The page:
The World Animal Conference closed today in Geneva, Switzerland, with a number of agreements made to encourage wildlife conservation, including the restriction of elephant sales to circuses and zoos.
The commercial rules of numerous species, including as fish, giraffes, amphibians, and reptiles, that are endangered by overexploitation, fishing, and excessive hunting, were evaluated at this meeting.
One of the most notable was the restriction on the movement of live elephants outside their native distribution range; presently, they may only be deployed for conservation reasons that are supported by the Animals Committee and the International Union for the Conservation of Nature (IUCN).
The trafficking in live specimens has expanded dramatically in recent years; for example, between 1990 and 2017, 1,774 elephants were captured in the wild and brought to circuses, exhibition facilities, and zoos, mostly in the United States, Mexico, and China.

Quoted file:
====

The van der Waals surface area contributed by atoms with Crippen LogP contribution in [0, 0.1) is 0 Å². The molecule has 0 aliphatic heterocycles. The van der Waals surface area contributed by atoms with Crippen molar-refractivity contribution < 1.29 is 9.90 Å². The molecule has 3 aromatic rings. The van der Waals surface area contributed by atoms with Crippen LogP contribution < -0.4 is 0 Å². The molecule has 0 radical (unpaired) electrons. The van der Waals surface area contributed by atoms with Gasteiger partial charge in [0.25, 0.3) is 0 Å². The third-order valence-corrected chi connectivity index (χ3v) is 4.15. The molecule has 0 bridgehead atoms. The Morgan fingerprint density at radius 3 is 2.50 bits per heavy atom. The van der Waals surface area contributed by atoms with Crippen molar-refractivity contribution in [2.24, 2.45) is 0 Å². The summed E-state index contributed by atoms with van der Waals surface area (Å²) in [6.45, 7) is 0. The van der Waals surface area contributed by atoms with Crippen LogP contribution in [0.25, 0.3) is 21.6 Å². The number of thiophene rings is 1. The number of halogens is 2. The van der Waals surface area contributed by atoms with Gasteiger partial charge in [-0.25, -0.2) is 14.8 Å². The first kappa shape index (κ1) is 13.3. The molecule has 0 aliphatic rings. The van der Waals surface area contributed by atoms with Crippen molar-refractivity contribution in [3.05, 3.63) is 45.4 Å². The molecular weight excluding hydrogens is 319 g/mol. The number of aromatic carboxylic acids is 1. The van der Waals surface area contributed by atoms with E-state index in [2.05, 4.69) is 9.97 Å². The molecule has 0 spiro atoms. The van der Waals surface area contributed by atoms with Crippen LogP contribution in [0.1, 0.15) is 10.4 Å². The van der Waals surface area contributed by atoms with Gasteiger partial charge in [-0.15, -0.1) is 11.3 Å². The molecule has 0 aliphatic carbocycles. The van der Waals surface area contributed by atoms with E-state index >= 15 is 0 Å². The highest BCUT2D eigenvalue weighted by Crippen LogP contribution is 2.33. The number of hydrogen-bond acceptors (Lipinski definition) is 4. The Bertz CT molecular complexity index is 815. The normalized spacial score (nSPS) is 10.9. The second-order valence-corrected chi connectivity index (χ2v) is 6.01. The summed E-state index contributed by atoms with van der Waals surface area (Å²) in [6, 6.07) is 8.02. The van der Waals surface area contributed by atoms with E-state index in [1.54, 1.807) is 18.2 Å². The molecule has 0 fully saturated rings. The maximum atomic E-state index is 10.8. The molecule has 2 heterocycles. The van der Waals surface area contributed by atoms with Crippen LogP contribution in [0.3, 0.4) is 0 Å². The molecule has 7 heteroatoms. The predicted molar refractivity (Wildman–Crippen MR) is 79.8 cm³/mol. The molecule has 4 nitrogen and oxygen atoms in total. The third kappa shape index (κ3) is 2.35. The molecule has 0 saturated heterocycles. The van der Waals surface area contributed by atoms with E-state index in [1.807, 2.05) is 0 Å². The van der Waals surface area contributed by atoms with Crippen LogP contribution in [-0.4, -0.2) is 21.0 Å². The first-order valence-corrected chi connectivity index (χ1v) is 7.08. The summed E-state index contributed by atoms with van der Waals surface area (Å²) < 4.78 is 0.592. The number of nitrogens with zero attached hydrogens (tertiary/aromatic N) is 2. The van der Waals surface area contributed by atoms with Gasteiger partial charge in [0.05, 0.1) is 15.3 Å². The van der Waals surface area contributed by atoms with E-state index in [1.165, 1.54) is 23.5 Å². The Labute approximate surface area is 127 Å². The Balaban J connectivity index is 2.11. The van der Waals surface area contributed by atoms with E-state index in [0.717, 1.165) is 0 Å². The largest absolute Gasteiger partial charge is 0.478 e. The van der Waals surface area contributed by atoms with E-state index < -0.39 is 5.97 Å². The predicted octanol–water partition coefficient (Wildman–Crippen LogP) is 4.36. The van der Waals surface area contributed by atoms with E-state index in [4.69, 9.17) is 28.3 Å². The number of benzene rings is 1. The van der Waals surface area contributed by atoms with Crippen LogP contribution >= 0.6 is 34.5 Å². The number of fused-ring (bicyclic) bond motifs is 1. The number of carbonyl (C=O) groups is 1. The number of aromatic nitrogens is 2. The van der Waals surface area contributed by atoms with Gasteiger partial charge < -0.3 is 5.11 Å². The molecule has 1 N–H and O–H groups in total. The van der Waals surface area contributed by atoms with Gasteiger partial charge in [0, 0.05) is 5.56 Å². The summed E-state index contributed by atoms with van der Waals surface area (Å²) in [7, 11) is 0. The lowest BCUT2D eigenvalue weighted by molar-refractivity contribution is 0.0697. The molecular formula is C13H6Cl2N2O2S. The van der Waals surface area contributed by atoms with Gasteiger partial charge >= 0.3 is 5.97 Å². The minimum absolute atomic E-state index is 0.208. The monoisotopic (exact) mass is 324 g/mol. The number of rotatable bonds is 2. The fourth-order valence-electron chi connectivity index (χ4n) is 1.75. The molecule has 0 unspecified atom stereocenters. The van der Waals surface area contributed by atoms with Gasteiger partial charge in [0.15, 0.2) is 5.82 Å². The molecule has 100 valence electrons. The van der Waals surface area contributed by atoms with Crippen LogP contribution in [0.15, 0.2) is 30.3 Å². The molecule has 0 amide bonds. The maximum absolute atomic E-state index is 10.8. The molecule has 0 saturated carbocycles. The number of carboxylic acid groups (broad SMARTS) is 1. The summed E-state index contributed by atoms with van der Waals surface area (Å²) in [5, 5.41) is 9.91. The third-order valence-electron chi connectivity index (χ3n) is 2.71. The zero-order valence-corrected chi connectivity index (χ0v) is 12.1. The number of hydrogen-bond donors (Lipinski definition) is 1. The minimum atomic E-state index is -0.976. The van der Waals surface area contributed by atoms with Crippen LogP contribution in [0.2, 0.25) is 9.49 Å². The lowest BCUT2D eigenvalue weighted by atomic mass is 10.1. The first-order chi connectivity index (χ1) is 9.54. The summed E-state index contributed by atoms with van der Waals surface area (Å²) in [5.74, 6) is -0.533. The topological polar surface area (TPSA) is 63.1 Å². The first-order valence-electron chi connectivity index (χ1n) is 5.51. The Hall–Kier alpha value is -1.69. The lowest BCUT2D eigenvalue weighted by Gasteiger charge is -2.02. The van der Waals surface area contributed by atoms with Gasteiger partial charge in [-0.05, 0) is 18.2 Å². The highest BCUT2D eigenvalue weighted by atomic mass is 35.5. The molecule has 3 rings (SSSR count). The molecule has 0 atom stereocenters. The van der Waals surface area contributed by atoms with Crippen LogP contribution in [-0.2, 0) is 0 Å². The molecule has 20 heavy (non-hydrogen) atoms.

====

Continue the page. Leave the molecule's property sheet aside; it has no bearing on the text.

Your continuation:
Many campaigners and celebrities, including Ricky Gervais and Judi Dench, signed a letter to the EU executive before the deal was reached in favour of the ban.
It would be “obscene for the EU to approve the capture of wild newborn elephants and consign these gorgeous leviathans to a life of captivity misery,” he said in the letter.
Despite the fact that it was a very contentious choice, 87 EU delegates voted in support of it. On the contrary, 29 people came out against it, while 25 people did not vote.
Audrey Delsink, the head of HSI’s African wildlife branch, said:
“Cites has made a historic choice for Africa’s elephants. While the lack of an unambiguous prohibition on the trafficking in live elephants is disheartening, the additional language offers crucial independent supervision and examination.”
On the other hand, the Convention on International Trade in Endangered Species of Wild Fauna and Flora (CITES) also decided to add 18 more species of sharks to the list of species with trade restrictions, such as short-finned mako sharks and short-finned mako sharks. The fin is long.